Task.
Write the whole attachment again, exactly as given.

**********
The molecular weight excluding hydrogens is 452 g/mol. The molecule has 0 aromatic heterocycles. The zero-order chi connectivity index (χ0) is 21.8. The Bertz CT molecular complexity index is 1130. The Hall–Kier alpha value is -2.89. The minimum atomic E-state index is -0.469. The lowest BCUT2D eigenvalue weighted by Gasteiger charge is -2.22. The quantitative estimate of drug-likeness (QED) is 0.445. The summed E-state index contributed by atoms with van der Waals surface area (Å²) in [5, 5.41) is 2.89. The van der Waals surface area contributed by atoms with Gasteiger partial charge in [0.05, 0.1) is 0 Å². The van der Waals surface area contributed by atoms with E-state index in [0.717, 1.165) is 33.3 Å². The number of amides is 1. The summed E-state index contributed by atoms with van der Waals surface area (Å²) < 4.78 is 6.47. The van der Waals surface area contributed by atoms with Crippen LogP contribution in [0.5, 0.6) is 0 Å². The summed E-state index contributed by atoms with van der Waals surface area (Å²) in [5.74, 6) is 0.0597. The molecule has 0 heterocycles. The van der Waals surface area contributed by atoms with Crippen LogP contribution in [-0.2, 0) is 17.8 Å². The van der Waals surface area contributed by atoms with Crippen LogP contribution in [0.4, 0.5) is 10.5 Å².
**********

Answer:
The molecular weight excluding hydrogens is 452 g/mol. The molecule has 0 aromatic heterocycles. The zero-order chi connectivity index (χ0) is 21.8. The Bertz CT molecular complexity index is 1130. The Hall–Kier alpha value is -2.89. The minimum atomic E-state index is -0.469. The lowest BCUT2D eigenvalue weighted by Gasteiger charge is -2.22. The quantitative estimate of drug-likeness (QED) is 0.445. The summed E-state index contributed by atoms with van der Waals surface area (Å²) in [5, 5.41) is 2.89. The van der Waals surface area contributed by atoms with Gasteiger partial charge in [0.05, 0.1) is 0 Å². The van der Waals surface area contributed by atoms with E-state index in [0.717, 1.165) is 33.3 Å². The number of amides is 1. The summed E-state index contributed by atoms with van der Waals surface area (Å²) < 4.78 is 6.47. The van der Waals surface area contributed by atoms with Crippen LogP contribution in [0.5, 0.6) is 0 Å². The summed E-state index contributed by atoms with van der Waals surface area (Å²) in [5.74, 6) is 0.0597. The molecule has 0 heterocycles. The van der Waals surface area contributed by atoms with Crippen LogP contribution in [-0.2, 0) is 17.8 Å². The van der Waals surface area contributed by atoms with Crippen LogP contribution in [0.4, 0.5) is 10.5 Å².